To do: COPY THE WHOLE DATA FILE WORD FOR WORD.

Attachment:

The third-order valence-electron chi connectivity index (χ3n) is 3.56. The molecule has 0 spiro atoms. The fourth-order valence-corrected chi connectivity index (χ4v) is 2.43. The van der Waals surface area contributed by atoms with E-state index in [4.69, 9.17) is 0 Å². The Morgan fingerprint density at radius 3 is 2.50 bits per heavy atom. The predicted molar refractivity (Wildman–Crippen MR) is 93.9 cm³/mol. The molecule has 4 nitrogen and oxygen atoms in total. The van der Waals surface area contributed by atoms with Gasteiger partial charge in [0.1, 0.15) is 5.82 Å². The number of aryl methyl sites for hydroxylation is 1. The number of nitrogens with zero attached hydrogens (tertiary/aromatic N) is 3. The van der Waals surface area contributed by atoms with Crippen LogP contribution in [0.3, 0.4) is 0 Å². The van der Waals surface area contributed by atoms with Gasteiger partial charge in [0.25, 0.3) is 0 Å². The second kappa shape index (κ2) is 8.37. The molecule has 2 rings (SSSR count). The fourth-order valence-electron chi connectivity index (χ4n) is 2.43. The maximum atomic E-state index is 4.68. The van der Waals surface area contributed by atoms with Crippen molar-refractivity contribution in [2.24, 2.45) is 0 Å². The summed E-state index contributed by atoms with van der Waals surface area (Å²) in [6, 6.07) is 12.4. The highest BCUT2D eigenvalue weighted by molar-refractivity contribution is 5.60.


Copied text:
The third-order valence-electron chi connectivity index (χ3n) is 3.56. The molecule has 0 spiro atoms. The fourth-order valence-corrected chi connectivity index (χ4v) is 2.43. The van der Waals surface area contributed by atoms with E-state index in [4.69, 9.17) is 0 Å². The Morgan fingerprint density at radius 3 is 2.50 bits per heavy atom. The predicted molar refractivity (Wildman–Crippen MR) is 93.9 cm³/mol. The molecule has 4 nitrogen and oxygen atoms in total. The van der Waals surface area contributed by atoms with Gasteiger partial charge in [0.1, 0.15) is 5.82 Å². The number of aryl methyl sites for hydroxylation is 1. The number of nitrogens with zero attached hydrogens (tertiary/aromatic N) is 3. The van der Waals surface area contributed by atoms with Crippen LogP contribution in [0.3, 0.4) is 0 Å². The van der Waals surface area contributed by atoms with Gasteiger partial charge in [0.25, 0.3) is 0 Å². The second kappa shape index (κ2) is 8.37. The molecule has 2 rings (SSSR count). The fourth-order valence-electron chi connectivity index (χ4n) is 2.43. The maximum atomic E-state index is 4.68. The van der Waals surface area contributed by atoms with Crippen molar-refractivity contribution in [2.24, 2.45) is 0 Å². The summed E-state index contributed by atoms with van der Waals surface area (Å²) in [6, 6.07) is 12.4. The highest BCUT2D eigenvalue weighted by molar-refractivity contribution is 5.60.